We all have our inner demons – the things we are afraid of.
My girlie scream at the sight of a sizeable spider in the bath is the stuff of family legend – but nothing scares me more than heights.
I used to listen to Wayne Dyer cassette tapes in the 90’s, suggesting that heights could never leap out of a darkened alley and shout “BOO!” but it didn’t help.
Try as I might (and I haven’t tried very hard) it wasn’t possible to think myself past this fear no matter how many square-jawed motivational speakers might attempt to wash my brains in an auditorium filled with the sound of money parting itself from fools.
They told me.
There was nothing to really be afraid of.
A lifetime of avoidance came to an end last Saturday in the Kielder Forest when one of my partners in 7explorers, Sandy Sanderson, challenged me to face the fear and do it anyway (along with our Oman 2017 guests, there for a weekend of preparation and training).
Given that we will be abseiling and climbing in and out of wadis in the desert next February, there was little point in finding a suitable strained wrist or gammy knee.
So on went the harness and up went Barrow.
Now before you start – it wasn’t far – probably about 30 feet up – wet through and scrabbly with lumps of rock falling down as I pushed myself up from one precarious foothold to another.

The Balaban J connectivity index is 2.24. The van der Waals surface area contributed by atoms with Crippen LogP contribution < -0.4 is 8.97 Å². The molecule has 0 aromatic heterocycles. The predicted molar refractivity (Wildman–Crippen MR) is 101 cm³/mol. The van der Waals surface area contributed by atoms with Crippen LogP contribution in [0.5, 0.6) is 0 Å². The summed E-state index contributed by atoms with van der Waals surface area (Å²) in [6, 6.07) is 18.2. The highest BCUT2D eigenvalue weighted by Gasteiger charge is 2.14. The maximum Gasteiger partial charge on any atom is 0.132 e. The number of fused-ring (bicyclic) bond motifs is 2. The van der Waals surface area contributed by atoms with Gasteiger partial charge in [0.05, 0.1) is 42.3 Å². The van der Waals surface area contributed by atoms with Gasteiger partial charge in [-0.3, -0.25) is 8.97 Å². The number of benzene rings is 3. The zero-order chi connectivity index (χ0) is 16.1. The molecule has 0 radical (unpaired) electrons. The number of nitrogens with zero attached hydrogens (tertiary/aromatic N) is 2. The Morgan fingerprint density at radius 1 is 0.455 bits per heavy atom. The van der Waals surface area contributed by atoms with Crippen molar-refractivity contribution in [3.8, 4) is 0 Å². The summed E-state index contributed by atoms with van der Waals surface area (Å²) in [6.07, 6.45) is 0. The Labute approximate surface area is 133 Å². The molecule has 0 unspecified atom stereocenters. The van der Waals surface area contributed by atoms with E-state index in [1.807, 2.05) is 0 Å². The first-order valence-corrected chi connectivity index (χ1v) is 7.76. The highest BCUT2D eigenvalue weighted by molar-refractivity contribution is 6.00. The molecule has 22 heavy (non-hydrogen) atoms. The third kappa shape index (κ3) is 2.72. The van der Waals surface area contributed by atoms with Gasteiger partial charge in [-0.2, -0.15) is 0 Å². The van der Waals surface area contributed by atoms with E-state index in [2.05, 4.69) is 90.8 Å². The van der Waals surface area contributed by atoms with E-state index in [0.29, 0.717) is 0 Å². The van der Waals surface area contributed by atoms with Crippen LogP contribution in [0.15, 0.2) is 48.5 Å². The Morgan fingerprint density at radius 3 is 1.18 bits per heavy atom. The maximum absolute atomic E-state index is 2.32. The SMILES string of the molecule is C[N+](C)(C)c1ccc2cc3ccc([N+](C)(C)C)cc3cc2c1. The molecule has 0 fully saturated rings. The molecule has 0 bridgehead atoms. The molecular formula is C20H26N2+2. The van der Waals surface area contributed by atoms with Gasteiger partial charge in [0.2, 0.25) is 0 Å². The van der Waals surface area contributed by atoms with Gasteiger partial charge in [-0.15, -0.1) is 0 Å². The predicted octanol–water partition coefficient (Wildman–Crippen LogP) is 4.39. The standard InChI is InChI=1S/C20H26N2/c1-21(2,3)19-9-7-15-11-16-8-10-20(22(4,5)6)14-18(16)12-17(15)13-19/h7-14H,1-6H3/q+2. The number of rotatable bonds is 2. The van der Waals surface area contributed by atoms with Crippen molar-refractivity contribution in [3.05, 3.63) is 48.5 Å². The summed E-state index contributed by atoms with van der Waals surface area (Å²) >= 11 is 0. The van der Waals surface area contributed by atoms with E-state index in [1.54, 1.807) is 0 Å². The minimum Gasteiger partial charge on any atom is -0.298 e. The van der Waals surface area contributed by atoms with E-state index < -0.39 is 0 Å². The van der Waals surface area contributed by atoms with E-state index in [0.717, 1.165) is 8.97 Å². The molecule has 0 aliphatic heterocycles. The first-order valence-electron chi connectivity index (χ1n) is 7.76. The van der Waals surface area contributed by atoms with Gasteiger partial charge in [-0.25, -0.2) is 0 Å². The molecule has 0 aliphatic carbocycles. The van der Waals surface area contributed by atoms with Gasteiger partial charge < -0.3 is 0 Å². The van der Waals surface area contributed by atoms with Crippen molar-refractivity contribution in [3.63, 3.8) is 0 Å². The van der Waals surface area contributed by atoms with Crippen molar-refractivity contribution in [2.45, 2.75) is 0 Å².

Could I have died?
Possibly if a bolt of lightening has suddenly struck me, but unlikely in any other scenario – I was roped up, safety-harnessed in and on the other end of things was Sandy, an experienced and qualified Bear Grylls Academy survival instructor.
Was I scared?
You are damned right I was scared – I respectfully suggest the most scared I’ve ever been in my life.
I was clinging on to that rock face like Bill Moyes to the GDC.
I was hyper-ventilating at the top and on the point of physically freezing solid, unable to move up or down.
What got me through?
the training beforehand
my confidence in Sandy’s experience
the vocal encouragement of the rest of the team
my vanity – not wanting to look a nelly
At the top – Sandy asked me to lean backwards, take my hands off the slope and the rope and let the harness hold me at 45 degrees so that I could then abseil back down.
That was a special moment.
As I gently touched the ground a few minutes later, the predictable expletive was shared with the applauding onlookers then an adrenaline rush quite unlike anything I’ve experienced.
Will I be signing up to join my Island buddy Dr. Sam Nightingale in Yosemite this Fall (sic) – not a bloody chance.
Will I be climbing in Oman – yes for sure.
Will I accept Sandy’s invitation to get some indoor climbing in before we go?
Yeah – I think I will.
Will I still be scared?
Absolutely crapping myself all the way.
Was this all a metaphor for the challenges we all face in our professional and personal lives?
You can be the judge of that.
I’ve done my first rock climb – and I’m just a little bit more confident as a result.